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The Dreamer



Lyrical, ficionalized biography of famed poet Pablo Neruda.

What parents need to know

Educational value

Includes biographical information about the childhood of Pablo Neruda, born Neftali Reyes, and life in Chile in the early 20th century.

Positive messages

Although Neftali is actively repressed and criticized by his father for any artistic endeavors, he persists with his writing and eventually finds the strength to stand up to his father. Nurtured by his stepmother, encouraged by his uncle and older brother, Neftali grows up to champion the helpless, the indigenous people of Chile, and the beauty of nature. This book illustrates the enormous power one small person can have.

Positive role models

Neftali's uncle, a journalist who champions the cause of the Mapuche people of Chile, played an enormous role in enabling Neftali to continue writing against his father's will, to learn the art of journalism, and to establish the conviction and morality necessary to stand up to his father, and later his government. Neftali himself risks punishment to write, to care for injured animals, to support his uncle, and, by the age of 18 to write in support of social justice and dedicate his life to his art.


Neftali's father is verbally and emotionally abusive, and at least once beats his older son for singing; he forces Neftali and his little sister to swim in ocean; and Neftali is forced by a bully to write love poems for him. A newspaper office is burned down to send a message.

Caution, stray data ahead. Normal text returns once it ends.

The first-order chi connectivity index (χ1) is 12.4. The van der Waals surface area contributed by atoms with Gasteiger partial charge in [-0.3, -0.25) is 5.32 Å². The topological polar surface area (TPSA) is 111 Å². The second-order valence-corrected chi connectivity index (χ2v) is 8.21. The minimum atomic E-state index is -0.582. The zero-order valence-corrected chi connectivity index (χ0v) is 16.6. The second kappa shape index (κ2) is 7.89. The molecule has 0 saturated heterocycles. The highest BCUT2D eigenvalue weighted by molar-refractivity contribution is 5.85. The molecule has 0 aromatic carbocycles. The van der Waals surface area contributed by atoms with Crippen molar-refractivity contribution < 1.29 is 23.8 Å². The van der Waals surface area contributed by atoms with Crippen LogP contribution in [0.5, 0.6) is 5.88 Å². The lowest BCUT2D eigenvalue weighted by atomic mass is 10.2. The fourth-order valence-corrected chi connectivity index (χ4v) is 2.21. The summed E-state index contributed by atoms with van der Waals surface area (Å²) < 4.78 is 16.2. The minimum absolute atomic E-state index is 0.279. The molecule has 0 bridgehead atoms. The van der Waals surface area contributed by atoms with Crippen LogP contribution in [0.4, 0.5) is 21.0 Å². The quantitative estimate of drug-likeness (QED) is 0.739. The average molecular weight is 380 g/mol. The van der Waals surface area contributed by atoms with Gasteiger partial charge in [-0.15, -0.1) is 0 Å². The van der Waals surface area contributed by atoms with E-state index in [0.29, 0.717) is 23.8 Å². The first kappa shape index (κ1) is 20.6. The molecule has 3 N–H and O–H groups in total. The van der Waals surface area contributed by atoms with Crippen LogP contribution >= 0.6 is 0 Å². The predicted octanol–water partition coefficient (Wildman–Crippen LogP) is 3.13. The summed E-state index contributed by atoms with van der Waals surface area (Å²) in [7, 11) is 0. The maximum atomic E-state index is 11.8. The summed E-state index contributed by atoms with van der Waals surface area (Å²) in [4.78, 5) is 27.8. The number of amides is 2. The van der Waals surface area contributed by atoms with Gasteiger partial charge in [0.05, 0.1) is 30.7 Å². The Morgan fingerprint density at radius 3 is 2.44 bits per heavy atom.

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Drinking, drugs, & smoking
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Parents Need to Know

Parents need to know that The Dreamer is a  fable-like biography of Nobel Prize-winning poet Pablo Neruda by Pam Munoz Ryan  (Esperanza Rising). It tenderly reveals the soul of an artist, a soul that may not have survived without nurturing from a stepmother and an uncle who were both brave and self-sacrificing. While the actions of his abusive father may frighten sensitive young readers, they will be heartened by Neftali's ultimate ability to stand up to his father and pursue his dreams, and the knowledge that he went on to become one of the world's greatest poets. The Dreamer vividly demonstrates the power of resilience that some children are lucky enough to embody, and may inspire others in need of it. Young readers will relate to the episode of being bullied by a schoolmate, and will relish the fact that the recipient of the love poems knows exactly who wrote them.

What's the story?

In the early 1900s a gifted young boy named Neftali Reyes grows up with an emotionally abusive father and struggles to maintain his individuality. In Neftali's world, birds become words and words become flowers, and such dreaminess is highly discouraged by neighborhood bullies and ambitious fathers. He is known as a gifted young writer, but endures constant cruelty from his father. Surrounded by the beauty of Chile, Neftali is compelled to write to survive and his talent is recognized by teachers and peers, yet he spends a lonely boyhood enduring his father's efforts to stomp out any artistic talent. A supportive uncle teaches him journalism, and becomes a role model who champions social justice. That sustains Neftali until, at 18, he's old enough to create a new identity, that of Pablo Neruda. Contains an author's note; some of Neruda's poems, and a source list.

Is it any good?